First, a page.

Even though Londonderry was a disappointment, Northern Ireland does have some amazing places.
When we were in Ireland the last time, we did not have time to make it up to the northern extreme. This time, however, we had made it. One of nature’s most amazing geologic formations can be found on the island’s north shore in Country Antrim and I really wanted to see it. Called the Giant’s Causeway, this unique volcanic basalt formation is a UNESCO World Heritage Site and a true Irish gem.
How this strange landscape was created is a subject of debate. Science tells one story and local legend tells another. even though I’m a science teacher, I kind of like the legend one actually. According to locals, a certain cocky giant by the name of Finn McCool built the causeway.
Apparently, Finn was having trouble with some rude and aggressive giant across the water in Scotland. The giant, Benandonner, was threatening Ireland, which Finn would not tolerate. An enraged Finn grabbed large rocks from the Antrim coast and threw them into the sea to make a path to reach Scotland so he could teach Benandonner a lesson.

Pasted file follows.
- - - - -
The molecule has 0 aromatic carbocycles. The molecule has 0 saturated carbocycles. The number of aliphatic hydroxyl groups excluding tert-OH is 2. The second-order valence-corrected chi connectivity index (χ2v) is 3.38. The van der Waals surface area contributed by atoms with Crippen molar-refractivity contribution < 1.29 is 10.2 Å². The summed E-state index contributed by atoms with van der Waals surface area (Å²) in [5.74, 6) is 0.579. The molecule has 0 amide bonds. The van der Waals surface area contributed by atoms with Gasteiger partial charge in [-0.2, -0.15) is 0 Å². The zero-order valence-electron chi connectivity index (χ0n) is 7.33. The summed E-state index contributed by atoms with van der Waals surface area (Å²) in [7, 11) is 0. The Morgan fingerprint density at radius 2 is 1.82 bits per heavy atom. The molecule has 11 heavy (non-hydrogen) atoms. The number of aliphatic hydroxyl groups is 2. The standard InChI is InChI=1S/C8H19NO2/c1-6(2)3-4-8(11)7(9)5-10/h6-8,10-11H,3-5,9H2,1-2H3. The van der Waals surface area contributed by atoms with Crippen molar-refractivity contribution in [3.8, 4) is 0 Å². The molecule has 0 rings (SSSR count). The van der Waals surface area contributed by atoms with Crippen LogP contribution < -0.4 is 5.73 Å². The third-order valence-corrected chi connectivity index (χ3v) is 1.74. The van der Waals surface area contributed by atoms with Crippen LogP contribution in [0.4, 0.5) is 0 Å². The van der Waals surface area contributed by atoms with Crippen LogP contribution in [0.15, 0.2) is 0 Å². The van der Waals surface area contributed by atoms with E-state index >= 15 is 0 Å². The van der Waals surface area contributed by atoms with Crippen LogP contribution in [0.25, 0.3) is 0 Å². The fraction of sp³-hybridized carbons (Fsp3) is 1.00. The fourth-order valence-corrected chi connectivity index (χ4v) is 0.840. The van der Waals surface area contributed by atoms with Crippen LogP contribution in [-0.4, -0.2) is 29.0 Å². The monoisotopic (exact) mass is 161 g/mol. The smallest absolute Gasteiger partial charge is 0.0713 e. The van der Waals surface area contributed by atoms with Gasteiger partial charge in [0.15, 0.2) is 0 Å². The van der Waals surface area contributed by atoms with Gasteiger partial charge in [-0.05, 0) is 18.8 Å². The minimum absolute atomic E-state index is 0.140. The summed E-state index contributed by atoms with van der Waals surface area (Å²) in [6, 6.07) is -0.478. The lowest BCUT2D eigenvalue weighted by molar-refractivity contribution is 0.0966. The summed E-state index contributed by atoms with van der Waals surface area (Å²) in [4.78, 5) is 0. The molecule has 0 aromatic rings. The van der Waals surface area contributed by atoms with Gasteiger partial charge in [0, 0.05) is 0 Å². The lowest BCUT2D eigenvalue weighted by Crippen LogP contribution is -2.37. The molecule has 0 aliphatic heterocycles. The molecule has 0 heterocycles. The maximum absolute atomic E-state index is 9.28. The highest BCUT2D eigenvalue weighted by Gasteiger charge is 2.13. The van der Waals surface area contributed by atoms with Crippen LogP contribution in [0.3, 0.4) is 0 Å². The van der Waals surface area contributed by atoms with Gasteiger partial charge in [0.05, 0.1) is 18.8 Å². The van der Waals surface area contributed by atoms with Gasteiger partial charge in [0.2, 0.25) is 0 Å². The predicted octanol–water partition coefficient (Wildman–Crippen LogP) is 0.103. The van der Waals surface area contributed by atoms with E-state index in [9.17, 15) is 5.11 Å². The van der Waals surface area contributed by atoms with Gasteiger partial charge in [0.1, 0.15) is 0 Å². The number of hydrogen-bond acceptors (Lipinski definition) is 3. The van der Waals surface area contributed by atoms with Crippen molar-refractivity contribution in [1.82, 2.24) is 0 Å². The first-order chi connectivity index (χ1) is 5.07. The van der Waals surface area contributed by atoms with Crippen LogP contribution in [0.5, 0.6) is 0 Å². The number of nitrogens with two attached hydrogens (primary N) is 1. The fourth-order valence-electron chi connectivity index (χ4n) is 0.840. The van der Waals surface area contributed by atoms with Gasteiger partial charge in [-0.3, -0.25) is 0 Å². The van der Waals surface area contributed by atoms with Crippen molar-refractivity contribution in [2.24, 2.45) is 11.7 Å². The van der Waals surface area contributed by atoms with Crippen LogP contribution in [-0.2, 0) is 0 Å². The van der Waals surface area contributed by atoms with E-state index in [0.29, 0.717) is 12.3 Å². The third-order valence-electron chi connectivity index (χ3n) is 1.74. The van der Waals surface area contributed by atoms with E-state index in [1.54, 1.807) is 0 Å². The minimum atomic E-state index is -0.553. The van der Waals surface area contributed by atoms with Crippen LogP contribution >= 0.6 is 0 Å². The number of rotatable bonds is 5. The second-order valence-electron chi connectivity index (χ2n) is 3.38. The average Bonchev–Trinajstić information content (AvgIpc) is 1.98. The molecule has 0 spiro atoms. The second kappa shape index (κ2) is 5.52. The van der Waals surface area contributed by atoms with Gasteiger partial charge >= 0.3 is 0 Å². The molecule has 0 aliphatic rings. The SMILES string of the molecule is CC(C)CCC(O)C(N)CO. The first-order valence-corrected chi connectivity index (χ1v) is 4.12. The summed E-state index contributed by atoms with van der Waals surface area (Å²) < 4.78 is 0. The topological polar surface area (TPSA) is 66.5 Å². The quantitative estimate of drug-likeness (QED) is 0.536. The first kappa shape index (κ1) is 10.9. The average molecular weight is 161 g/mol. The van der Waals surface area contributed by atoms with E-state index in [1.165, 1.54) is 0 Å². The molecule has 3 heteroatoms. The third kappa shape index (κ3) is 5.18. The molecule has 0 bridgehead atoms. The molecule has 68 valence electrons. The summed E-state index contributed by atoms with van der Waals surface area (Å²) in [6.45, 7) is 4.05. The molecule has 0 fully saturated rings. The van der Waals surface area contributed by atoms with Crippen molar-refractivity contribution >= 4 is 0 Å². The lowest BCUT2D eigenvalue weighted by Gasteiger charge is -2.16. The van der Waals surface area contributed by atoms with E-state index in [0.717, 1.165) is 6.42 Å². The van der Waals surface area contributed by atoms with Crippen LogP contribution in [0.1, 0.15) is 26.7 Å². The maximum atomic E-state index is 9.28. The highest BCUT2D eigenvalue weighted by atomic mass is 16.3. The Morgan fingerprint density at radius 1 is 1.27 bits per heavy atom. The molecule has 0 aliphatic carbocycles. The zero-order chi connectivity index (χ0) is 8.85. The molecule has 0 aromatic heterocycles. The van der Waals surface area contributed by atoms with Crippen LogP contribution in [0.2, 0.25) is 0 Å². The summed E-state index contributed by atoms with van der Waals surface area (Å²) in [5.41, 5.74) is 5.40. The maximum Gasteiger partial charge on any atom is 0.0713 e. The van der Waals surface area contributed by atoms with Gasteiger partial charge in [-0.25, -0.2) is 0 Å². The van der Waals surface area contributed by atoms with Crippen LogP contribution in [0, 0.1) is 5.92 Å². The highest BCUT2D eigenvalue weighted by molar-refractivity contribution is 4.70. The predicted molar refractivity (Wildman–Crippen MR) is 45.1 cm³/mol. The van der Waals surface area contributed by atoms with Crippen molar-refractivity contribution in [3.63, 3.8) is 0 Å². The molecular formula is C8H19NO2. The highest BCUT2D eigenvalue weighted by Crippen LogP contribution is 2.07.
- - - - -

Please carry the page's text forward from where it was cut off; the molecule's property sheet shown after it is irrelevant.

When Finn finally reached Scotland, he realized it was a bad idea. He didn’t see from afar that Benandonner was terrifyingly massive. Wisely, Finn beat a hasty retreat, but the giant followed in pursuit. Luckily for Finn his wise wife was quick thinking. She disguised him as a baby. The angry Scot saw the baby and decided if the child was that big, his father must be really huge. The scared giant bid a hasty retreat back to Scotland destroying most of the causeway in the process. Finn was saved.
The scientific explanation is not as interesting, but probably more accurate.
*entry fee of £8.50 per person (£4.25 for children)